Back in October, the startup tech firm Silent Circle ruffled governments’ feathers with a “surveillance-proof” smartphone app to allow people to make secure phone calls and send texts easily. Now, the company is pushing things even further—with a groundbreaking encrypted data transfer app that will enable people to send files securely from a smartphone or tablet at the touch of a button. (For now, it’s just being released for iPhones and iPads, though Android versions should come soon.) That means photographs, videos, spreadsheets, you name it—sent scrambled from one person to another in a matter of seconds.


If governments don’t come round, though, Silent Circle’s solution is simple: The team will close up shop and move to a jurisdiction that won’t try to force them to comply with surveillance.

“We feel that every citizen has a right to communicate,” Janke says, “the right to send data without the fear of it being grabbed out of the air and used by criminals, stored by governments, and aggregated by companies that sell it.”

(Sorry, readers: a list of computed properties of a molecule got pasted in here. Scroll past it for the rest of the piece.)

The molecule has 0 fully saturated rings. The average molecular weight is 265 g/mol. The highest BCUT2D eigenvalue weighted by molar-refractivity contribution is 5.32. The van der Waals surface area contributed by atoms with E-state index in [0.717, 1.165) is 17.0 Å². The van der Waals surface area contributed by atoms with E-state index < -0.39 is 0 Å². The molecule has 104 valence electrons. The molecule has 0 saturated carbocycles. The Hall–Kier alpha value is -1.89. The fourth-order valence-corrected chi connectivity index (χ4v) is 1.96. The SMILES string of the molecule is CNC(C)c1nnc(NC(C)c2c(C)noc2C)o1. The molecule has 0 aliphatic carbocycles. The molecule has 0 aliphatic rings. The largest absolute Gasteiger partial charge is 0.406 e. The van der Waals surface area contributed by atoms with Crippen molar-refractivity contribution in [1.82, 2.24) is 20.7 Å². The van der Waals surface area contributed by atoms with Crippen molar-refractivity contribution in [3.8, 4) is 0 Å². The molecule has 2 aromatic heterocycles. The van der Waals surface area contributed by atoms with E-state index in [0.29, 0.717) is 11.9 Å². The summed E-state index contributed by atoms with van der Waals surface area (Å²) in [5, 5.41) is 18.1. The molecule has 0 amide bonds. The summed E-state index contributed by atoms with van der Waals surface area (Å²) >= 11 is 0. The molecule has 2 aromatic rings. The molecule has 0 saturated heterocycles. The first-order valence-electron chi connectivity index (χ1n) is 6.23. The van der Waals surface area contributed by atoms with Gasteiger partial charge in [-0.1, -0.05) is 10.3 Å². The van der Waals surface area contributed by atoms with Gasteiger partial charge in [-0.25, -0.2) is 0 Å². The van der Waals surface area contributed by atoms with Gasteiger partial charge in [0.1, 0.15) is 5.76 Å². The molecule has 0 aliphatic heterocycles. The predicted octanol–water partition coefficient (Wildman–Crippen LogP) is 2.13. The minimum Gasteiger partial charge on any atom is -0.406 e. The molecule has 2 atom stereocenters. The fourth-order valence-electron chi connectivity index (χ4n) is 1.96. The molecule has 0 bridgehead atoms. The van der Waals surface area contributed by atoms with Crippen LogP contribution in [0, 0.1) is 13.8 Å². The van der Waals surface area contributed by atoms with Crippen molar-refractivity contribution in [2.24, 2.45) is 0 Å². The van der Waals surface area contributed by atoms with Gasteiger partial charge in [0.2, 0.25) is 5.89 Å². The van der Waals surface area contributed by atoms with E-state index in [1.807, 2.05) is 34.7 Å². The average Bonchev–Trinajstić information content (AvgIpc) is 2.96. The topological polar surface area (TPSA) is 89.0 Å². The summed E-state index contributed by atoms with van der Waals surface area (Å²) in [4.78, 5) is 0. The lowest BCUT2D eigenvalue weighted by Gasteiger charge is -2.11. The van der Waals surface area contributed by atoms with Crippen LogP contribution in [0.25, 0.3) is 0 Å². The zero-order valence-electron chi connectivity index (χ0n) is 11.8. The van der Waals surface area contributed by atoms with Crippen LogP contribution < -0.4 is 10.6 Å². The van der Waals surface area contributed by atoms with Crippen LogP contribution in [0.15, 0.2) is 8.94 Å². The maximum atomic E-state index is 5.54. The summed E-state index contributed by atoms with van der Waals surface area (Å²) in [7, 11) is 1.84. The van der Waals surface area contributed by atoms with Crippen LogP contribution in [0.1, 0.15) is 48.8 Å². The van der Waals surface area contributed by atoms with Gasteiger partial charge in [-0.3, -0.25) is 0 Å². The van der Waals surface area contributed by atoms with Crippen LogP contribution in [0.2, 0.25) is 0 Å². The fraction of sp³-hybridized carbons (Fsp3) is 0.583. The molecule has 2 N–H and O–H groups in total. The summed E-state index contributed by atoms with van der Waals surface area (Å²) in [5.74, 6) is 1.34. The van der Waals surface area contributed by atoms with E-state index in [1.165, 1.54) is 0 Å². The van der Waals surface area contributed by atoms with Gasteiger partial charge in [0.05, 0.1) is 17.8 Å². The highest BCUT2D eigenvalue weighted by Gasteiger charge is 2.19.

How cool is that?  Very cool!  Anything that limits the intrusion of government in our private lives should be considered a step forward for everyone.

A Great Place For A Gun Free Zone


Posted on : 2/13/2013 07:00:00 AM | By : Dann | In : , ,

Around any politician.

If gun free zones are really such a great idea, then shouldn't we demand that every politician eschew any sort of armed security? 

Before the government subjects the rest of us to any regulation, tax, or other legal intrusion, shouldn't they all apply to our government employees first and foremost?

85% Tax Rate On The Poor?


Posted on : 2/12/2013 07:00:00 AM | By : Dann | In : , ,

I read an awful lot of things while putting together the recent post about Phil Mickelson and tax rates, I came across this specious bit of reasoning that attempts to argue that people making US$18,000 per year end up paying an 85% tax rate.